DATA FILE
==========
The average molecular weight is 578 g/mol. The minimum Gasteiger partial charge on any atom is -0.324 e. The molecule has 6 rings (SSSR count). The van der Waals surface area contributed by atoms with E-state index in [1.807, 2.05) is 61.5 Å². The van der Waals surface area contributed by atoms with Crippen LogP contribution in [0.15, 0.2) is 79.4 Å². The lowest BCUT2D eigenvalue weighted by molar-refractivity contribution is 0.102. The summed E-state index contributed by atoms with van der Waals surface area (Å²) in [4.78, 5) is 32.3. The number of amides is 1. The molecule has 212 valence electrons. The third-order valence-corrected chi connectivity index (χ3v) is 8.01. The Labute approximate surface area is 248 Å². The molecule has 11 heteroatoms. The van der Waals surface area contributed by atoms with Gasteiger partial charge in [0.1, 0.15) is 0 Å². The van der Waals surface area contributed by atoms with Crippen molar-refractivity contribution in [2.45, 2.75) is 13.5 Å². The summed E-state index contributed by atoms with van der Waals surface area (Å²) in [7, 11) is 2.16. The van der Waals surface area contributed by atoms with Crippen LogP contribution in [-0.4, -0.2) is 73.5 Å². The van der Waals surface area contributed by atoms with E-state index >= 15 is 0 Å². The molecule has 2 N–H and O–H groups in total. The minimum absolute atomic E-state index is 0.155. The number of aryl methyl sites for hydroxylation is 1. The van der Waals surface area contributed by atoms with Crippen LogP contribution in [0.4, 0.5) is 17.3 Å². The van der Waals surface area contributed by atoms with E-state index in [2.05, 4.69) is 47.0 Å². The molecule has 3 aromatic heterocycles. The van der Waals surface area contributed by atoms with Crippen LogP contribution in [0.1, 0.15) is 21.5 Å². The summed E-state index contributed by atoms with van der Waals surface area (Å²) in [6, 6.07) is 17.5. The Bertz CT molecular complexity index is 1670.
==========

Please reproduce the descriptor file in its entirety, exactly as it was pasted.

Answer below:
The average molecular weight is 578 g/mol. The minimum Gasteiger partial charge on any atom is -0.324 e. The molecule has 6 rings (SSSR count). The van der Waals surface area contributed by atoms with E-state index in [1.807, 2.05) is 61.5 Å². The van der Waals surface area contributed by atoms with Crippen LogP contribution in [0.15, 0.2) is 79.4 Å². The lowest BCUT2D eigenvalue weighted by molar-refractivity contribution is 0.102. The summed E-state index contributed by atoms with van der Waals surface area (Å²) in [4.78, 5) is 32.3. The number of amides is 1. The molecule has 212 valence electrons. The third-order valence-corrected chi connectivity index (χ3v) is 8.01. The Labute approximate surface area is 248 Å². The molecule has 11 heteroatoms. The van der Waals surface area contributed by atoms with Gasteiger partial charge in [0.1, 0.15) is 0 Å². The van der Waals surface area contributed by atoms with Crippen molar-refractivity contribution in [2.45, 2.75) is 13.5 Å². The summed E-state index contributed by atoms with van der Waals surface area (Å²) in [7, 11) is 2.16. The van der Waals surface area contributed by atoms with Crippen LogP contribution in [-0.4, -0.2) is 73.5 Å². The van der Waals surface area contributed by atoms with E-state index >= 15 is 0 Å². The molecule has 2 N–H and O–H groups in total. The minimum absolute atomic E-state index is 0.155. The number of aryl methyl sites for hydroxylation is 1. The van der Waals surface area contributed by atoms with Crippen LogP contribution in [0.4, 0.5) is 17.3 Å². The van der Waals surface area contributed by atoms with E-state index in [2.05, 4.69) is 47.0 Å². The molecule has 3 aromatic heterocycles. The van der Waals surface area contributed by atoms with Crippen LogP contribution in [0.1, 0.15) is 21.5 Å². The summed E-state index contributed by atoms with van der Waals surface area (Å²) in [6, 6.07) is 17.5. The Bertz CT molecular complexity index is 1670.